Moving Like Jagger

Moving Like Jagger

There is something inherently classical about ballet.

From the dance etiquette that dictates what dancers wear, to a mentorship system in which older dancers pass the canon of choreography to younger ones,

tradition is at the heart of this discipline. However, as with every art form, it continues to evolve.

While Sugar Plum Fairies and dashing princes will always delight audiences during holiday productions of The Nutcracker,

dancers and choreographers are constantly propelled by the creative urge to keep their art current and relevant.

And so it is that after the curtain comes down on Texas Ballet Theater’s production of The Nutcracker, the company will accelerate rehearsals for their March production of Rooster & Smith & Scher. Smith a

nd Scher are both world premieres, choreographed by Garrett Smith and Avi Scher, respectively.

And that makes Rooster, choreographed by Christopher Bruce and first performed in 1991, the classic work on the program.

It features ten dancers performing to the music of the Rolling Stones, the classical music equivalent for the baby boomer generation.

Dancers strutting around, Jagger-style, to eight of the band’s songs, is meant to be every bit as evocative of that era as The Nutcracker’s national dances are to 19th century Imperial Russia.

In TBT’s upcoming production, Jiyan Dai is the only dancer to have performed in Rooster previously. Jiyan arrived from China in 2012 to dance with the Tulsa Ballet.

Moving Like Jagger He was in that company’s 2014 production of Rooster, prior to his arrival in Fort Worth later that year.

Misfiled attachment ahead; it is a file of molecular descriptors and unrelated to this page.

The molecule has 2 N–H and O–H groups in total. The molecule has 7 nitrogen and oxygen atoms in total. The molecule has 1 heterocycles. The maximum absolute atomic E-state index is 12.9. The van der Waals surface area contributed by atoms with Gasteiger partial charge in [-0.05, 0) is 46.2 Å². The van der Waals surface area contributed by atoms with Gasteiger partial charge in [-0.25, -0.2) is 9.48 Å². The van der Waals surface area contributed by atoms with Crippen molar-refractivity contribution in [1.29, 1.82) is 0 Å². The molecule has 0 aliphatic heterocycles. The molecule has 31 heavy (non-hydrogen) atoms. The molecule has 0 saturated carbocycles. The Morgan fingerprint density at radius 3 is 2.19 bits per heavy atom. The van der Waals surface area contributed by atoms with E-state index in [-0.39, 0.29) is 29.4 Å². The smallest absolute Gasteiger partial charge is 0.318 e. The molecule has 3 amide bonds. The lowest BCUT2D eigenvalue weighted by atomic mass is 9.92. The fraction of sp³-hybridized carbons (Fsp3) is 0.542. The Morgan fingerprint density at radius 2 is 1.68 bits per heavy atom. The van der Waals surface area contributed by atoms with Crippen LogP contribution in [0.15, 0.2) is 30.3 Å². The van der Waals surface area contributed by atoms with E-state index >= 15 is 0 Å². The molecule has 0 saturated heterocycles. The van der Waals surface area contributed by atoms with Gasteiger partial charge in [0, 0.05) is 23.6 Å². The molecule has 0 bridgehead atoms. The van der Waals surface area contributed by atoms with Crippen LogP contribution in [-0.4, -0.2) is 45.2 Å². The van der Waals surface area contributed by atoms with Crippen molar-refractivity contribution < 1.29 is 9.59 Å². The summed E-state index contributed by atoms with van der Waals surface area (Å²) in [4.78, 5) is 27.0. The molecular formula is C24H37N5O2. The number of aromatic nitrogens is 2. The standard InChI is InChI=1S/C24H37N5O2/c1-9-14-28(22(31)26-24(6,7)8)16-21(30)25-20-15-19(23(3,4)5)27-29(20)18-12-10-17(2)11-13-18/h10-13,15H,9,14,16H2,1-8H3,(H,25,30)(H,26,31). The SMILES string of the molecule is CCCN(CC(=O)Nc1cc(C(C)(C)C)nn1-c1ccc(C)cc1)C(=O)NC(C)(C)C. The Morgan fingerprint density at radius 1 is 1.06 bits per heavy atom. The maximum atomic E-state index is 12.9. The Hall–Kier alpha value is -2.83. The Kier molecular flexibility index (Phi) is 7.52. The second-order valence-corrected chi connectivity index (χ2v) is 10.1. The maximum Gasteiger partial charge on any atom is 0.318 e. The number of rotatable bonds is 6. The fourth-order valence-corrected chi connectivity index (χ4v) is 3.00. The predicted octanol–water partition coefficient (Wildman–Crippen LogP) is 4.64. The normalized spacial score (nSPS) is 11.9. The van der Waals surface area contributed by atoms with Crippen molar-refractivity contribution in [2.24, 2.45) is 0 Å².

It is a demanding work for a variety of reasons. “I think the big challenge in Rooster is the acting.

All the movements are quite hard. You have to learn to walk like a chicken (in the signature piece),” says Jiyan.

“The company is up to the challenge,” he says, “especially under the tutelage of its Artistic Director Ben Stevenson. Ben teaches us a lot about dancing but also how to create character.”

While his own training in China was largely centered on classical ballet, he and his fellow dance students also learned various forms of traditional Chinese dance.

That experience, he says, “helped me with acting and body movement more than classical ballet.”

Moving Like Jagger The focus on character development is one for which Stevenson is well known.

For Jiyan, working with Stevenson is the most exciting aspect of dancing with the company. “In China, everyone knows of Ben Stevenson and how great he is.

He is a legend in China,” he says. Stevenson made his first visit there in 1978 as part of a cultural exchange program.

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